When I first brought him home, he was so fearful that he tried to jump out of his pen when I corrected him about being pushy on feed. He has also tried to jump out of the round pen a couple times as well. Let's see, he was reared up a couple times trying to paw me with his hooves and bite me in the stomach once and the arm twice. I didn't take offense as he was doing what he thought he needed to do at the time.

Over the past year, with a few rides in the round pen on him and constant handling on the ground, he was developed some trust in me that will make him accept a rider and become a brave horse. What makes him unusual to the Mustangs you see on the Mustang Makeovers, is the treatment he had to have received while in the shipping pens in North Texas and a few weeks in the sales pens in West Texas. That is where he undoubtedly learned that he was not going to get a fair deal form humans. That is what I must correct.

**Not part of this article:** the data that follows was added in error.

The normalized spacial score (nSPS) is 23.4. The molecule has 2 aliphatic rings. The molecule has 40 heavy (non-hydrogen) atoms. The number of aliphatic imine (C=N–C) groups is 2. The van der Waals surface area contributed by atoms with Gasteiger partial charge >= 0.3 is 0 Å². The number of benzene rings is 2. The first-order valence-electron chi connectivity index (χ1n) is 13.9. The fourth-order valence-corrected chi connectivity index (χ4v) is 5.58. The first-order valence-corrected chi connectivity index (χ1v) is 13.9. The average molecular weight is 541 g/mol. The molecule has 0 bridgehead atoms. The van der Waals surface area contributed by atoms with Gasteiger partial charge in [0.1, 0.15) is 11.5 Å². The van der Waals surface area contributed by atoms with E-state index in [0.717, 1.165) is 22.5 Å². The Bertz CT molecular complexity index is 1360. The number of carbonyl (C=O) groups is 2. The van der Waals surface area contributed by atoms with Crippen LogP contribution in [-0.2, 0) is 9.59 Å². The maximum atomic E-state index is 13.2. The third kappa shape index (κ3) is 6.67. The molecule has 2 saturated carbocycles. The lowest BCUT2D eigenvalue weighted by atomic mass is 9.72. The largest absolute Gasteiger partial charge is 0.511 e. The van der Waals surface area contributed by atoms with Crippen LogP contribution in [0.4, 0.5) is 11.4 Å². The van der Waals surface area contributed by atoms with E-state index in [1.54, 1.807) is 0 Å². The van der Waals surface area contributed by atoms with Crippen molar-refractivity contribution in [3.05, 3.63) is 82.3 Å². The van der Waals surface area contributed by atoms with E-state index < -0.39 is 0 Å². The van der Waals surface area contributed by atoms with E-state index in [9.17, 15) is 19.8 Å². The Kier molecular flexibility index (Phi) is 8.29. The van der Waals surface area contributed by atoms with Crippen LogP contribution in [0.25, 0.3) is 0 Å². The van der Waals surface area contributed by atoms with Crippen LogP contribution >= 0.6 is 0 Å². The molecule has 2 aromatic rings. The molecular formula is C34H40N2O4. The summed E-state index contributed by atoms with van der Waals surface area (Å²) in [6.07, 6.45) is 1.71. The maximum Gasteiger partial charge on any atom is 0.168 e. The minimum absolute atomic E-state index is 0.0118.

Sunday, October 17, 2010

Question on Trail Tools

I received the following from Steve in Walla Walla which is in Washington State
"I read a article in Western Horseman magazine on backcounty tools. Good article and was wondering what you recommend carrying on the trail. Steve from Walla Walla."

Steve thanks for your question. I understand their are some pretty good horses up in your part of country, which was a long time ago part of the Nez Perce or Palouse Nation,...correct me if I am wrong. I am also thinking that there was a Territorial Prison in Walla Walla,...maybe I'm wrong.

Anyway, to answer your question. I also read the excellent article in Western Horseman written by Ryan T. Bell. I believe the gist of the article was indispensable tools for going into the backcountry implying trips of multiple days. Ryan Bell advocated carrying a fencing tool, a camp hachet, a folding knife, a multi-tool (Gerber or Leatherman type) and a outfitter's saw. Which are all good choices.

I think the environment where you going is going to determine to a great extent what you need. I have no use for a hachet or outfitters saw in the desert and even in the pinon scrub and pine trees in the mountains.

Your question kinda implied trail riding, which is different (to me) than heading into the back country. Each and every time I head out even for short distances, I have the following items with me: